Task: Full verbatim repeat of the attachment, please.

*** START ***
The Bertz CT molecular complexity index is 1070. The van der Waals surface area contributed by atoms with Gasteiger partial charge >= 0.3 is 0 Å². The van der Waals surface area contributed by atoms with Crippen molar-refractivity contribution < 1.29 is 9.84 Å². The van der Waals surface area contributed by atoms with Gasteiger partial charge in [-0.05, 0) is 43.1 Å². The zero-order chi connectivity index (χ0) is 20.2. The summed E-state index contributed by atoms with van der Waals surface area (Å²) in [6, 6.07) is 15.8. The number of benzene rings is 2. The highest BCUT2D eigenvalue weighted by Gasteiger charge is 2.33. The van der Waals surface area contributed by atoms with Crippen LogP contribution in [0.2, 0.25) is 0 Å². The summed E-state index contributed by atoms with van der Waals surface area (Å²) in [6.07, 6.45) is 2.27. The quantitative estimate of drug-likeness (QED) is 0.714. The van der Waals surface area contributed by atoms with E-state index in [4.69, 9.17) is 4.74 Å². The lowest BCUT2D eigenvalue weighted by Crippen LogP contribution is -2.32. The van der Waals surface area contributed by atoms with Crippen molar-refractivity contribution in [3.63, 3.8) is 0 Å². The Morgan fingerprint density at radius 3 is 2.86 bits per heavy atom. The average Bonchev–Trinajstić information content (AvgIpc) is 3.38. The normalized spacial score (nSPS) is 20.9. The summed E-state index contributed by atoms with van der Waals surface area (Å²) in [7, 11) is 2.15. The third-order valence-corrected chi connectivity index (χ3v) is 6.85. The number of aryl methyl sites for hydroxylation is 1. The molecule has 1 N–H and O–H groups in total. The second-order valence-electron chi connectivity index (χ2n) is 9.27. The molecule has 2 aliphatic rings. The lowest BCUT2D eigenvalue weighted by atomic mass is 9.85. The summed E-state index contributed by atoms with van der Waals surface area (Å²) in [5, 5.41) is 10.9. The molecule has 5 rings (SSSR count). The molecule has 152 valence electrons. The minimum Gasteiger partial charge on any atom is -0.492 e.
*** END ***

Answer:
The Bertz CT molecular complexity index is 1070. The van der Waals surface area contributed by atoms with Gasteiger partial charge >= 0.3 is 0 Å². The van der Waals surface area contributed by atoms with Crippen molar-refractivity contribution < 1.29 is 9.84 Å². The van der Waals surface area contributed by atoms with Gasteiger partial charge in [-0.05, 0) is 43.1 Å². The zero-order chi connectivity index (χ0) is 20.2. The summed E-state index contributed by atoms with van der Waals surface area (Å²) in [6, 6.07) is 15.8. The number of benzene rings is 2. The highest BCUT2D eigenvalue weighted by Gasteiger charge is 2.33. The van der Waals surface area contributed by atoms with Crippen LogP contribution in [0.2, 0.25) is 0 Å². The summed E-state index contributed by atoms with van der Waals surface area (Å²) in [6.07, 6.45) is 2.27. The quantitative estimate of drug-likeness (QED) is 0.714. The van der Waals surface area contributed by atoms with E-state index in [4.69, 9.17) is 4.74 Å². The lowest BCUT2D eigenvalue weighted by Crippen LogP contribution is -2.32. The van der Waals surface area contributed by atoms with Crippen molar-refractivity contribution in [3.63, 3.8) is 0 Å². The Morgan fingerprint density at radius 3 is 2.86 bits per heavy atom. The average Bonchev–Trinajstić information content (AvgIpc) is 3.38. The normalized spacial score (nSPS) is 20.9. The summed E-state index contributed by atoms with van der Waals surface area (Å²) in [7, 11) is 2.15. The third-order valence-corrected chi connectivity index (χ3v) is 6.85. The number of aryl methyl sites for hydroxylation is 1. The molecule has 1 N–H and O–H groups in total. The second-order valence-electron chi connectivity index (χ2n) is 9.27. The molecule has 2 aliphatic rings. The lowest BCUT2D eigenvalue weighted by atomic mass is 9.85. The summed E-state index contributed by atoms with van der Waals surface area (Å²) in [5, 5.41) is 10.9. The molecule has 5 rings (SSSR count). The molecule has 152 valence electrons. The minimum Gasteiger partial charge on any atom is -0.492 e.